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Oh PETA, oh PETA, with your naked protests and fake blood and…sea kittens. You mean well, but you come across as so…strange. There are better ways to draw attention to the plight of animals, and to encourage vegetarianism.
Most of your protests seem to be something more along the lines of trench warfare, getting down and dirty in crafting your next move. You tend to go for the shock value, trying to get at people’s guts rather than their hearts, with some success. I can’t deny, many a vegetarian has been created after visiting your website or watching your protests. Nothing wrong with creating vegetarians, most became vegetarian after learning about the violent nature of the meat and poultry industry, and depriving the industry of that insatiable demand for meat (and I suppose fur and other animal-derived products) is the best way to reduce these practices. Yet you haven’t shied away from using violent (throwing fake blood at people wearing furs) and underhanded methods in expressing your discontent with the industry as a whole, which seems to defeat the purpose of PETA. People are, after all, animals too.
I think what set me off is this article from Newsday, about a PETA protest at an elementary school in Hempstead, a town on Long Island. It’s one thing to target adults, who are at a point in their lives where they have the ability to grapple with the (often horrifying) details of animal mistreatment. It’s another thing to target young children, who are still vulnerable and cannot necessarily handle all those realities. What a way to target them too! Protesters dressed up as circus animals and handed out coloring books entitled “Circuses are not fun for animals.” Seriously PETA? Do you know what the ramifications are of that? These kids are young, they can’t logically say “oh I won’t go to the circus because they mistreat animals” and not run through the other, dizzying possibilities that exist, real or imagined. Let kids have their childhood, leave it to the adults to initiate change…since they are in a better position to do that than the kids are. I’m surprised PETA hasn’t gone around to school cafeterias dressed up as farm animals with propaganda to inform kids that their hamburgers and hot dogs didn’t come from a quaint, little farm.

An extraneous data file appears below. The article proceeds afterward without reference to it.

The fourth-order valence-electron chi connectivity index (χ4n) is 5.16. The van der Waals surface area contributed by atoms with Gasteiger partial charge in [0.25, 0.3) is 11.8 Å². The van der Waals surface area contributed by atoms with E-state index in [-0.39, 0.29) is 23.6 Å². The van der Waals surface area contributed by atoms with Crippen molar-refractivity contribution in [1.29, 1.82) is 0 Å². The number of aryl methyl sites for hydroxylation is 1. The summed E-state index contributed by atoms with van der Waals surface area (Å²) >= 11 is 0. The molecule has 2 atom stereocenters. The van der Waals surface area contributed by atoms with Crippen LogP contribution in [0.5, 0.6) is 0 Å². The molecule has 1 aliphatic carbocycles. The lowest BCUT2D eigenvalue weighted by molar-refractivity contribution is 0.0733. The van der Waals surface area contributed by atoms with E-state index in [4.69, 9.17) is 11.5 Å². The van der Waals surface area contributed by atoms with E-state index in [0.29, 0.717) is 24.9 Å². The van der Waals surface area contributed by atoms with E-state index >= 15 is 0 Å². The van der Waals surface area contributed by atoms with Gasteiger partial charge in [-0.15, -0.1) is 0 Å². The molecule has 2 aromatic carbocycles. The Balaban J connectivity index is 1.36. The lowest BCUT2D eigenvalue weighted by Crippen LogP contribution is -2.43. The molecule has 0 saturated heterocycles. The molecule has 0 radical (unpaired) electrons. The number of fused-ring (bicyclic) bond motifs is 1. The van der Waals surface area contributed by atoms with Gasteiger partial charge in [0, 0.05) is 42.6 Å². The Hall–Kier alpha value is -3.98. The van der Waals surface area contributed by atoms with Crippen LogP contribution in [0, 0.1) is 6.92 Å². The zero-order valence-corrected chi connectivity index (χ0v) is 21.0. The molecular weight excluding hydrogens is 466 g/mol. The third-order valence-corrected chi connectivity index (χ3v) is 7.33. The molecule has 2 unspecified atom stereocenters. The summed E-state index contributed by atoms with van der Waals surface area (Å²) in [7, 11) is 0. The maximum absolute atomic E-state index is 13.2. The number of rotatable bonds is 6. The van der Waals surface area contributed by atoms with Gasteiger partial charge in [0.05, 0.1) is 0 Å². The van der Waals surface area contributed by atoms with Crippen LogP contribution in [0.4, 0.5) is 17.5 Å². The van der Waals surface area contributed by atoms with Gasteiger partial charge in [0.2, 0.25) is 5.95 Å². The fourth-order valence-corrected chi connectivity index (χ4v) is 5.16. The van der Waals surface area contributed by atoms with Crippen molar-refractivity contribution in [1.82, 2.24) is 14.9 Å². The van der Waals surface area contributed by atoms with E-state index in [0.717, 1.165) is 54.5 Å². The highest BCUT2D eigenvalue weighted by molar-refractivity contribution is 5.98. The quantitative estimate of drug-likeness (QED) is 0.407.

There are better ways to inform our children that what they think they know about animals in their day to day lives may not be what it seems. Why scare them, especially at such a young age? That is incredibly irresponsible. Please, if you’re not going to tone down the nature of your protests, at least keep them away from children. Leave it to their parents and teachers to choose whether to tell them or not, and how to tell them.